The Soviet Army would have had a harder time of it on the Eastern Front without massive American aid, however; did the Stalinist propaganda machine ever acknowledge those contributions?
|Jan-01-12|| ||Penguincw: Interesting of him to be born on January 1st of 1806.|
|Jan-18-12|| ||Llawdogg: Interesting of him to be named Bagration.|
|May-31-12|| ||Cemoblanca: According to this website (http://www.chess.com/article/view/r...) he has the "longest chess player name"! Cool record! ;0)|
|Sep-15-12|| ||Karpova: <Aus achtbarer Quelle erhielten wir die folgenden Mittheilungen 黚er die letzten Stunden Kieseritzki's. Dieser grosse Schachspieler starb in der Weltstadt Paris arm und verlassen, wie er gelebt hatte, von Wenigen gekannt und von Niemanden betrauert. Als an einem kalten, regnerischen Morgen die fremden M鋘ner die Bahre hinaustrugen, da fand sich keiner von seinen Landsleuten und Freunden ein, um ihm die letzte Ehre zu erweisen, und nur ein Mann folgte dem Leichenzuge, es war dies - der Kellner vom Cafe 'de la Regence', dem bekannten Versammlungsorte der Pariser Schachspieler.>|
From page 223 of the June 1855 issue of the 'Wiener Schachzeitung'
|Sep-15-12|| ||galdur: Operation Bagration 1944
|Jan-01-13|| ||gars: <galdur>: thank you very much for reminding me of Operation Bragation. A good source about it is "Russia at War"(second volume), by Alexander Werth. I wish you and all friends in Chessgames.com a very Happy New Year.|
|Jan-01-13|| ||playground player: <Esteemed Colleagues> With all due respect to the efforts of our American forces in North Africa, following the British victory at El Alamein, the Germans were never able to regain the strategic offensive. |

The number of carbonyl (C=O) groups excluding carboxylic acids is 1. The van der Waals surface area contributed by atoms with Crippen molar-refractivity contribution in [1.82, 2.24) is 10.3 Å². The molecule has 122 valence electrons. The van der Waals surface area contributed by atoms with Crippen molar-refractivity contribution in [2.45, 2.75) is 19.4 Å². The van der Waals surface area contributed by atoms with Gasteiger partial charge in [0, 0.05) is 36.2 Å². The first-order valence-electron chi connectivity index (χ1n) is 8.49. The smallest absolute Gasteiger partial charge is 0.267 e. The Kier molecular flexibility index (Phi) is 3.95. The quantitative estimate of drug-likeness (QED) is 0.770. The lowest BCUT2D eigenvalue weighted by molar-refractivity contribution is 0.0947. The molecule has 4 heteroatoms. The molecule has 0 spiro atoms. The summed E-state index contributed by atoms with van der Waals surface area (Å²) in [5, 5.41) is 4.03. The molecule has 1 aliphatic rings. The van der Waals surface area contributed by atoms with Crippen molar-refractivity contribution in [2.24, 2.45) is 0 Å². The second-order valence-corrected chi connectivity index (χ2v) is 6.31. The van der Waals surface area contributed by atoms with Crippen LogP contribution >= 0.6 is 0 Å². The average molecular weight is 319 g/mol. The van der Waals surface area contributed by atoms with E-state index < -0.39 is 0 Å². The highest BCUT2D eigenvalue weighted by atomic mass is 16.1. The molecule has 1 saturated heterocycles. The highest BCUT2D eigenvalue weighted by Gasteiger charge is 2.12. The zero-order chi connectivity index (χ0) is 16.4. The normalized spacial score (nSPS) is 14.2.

But it was hardly a "sideshow." Had Rommel defeated Montgomery and gone on to take Egypt and the Suez Canal, the Russians would have been much harder pressed on their own front.
And if the German armored divisions that fought at the Battle of the Bulge had been free to fight in the East, there's no telling how that might have changed history.
This idea that Soviet victory was inevitable was probably not shared by the Russian generals who had to achieve it. Of course, under Stalin, it was a very rash Russian general who ever spoke his mind on any subject.
|Jan-01-13|| ||chesssalamander: Is this really the best picture we have of Kieseritsky? |
Funny how the Immortal Game is his most famous game, but isn't listed in his notable games. Of course, we only include wins and draws there. But, in light of the Immortal Game, we might consider changing that policy.
|Jan-01-13|| ||andrewjsacks: May have been the loser of the Immortal Game--but the winner of the Immortal Name.|
|Jan-01-13|| ||HeMateMe: Nice sketch. If only we could have had a game with Felix v. Oscar Panno.|
|Jan-01-13|| ||Phony Benoni: <chesssalamander> Notable games are restricted to being wins or losses of the player.|
|Jan-01-13|| ||waustad: <phony>Huh? There are plenty of notable games that are drawn. I suspect you meant that a person's losses are never included in the notable games.|
|Jan-02-13|| ||Phony Benoni: <waustad> You're right. My mistake.|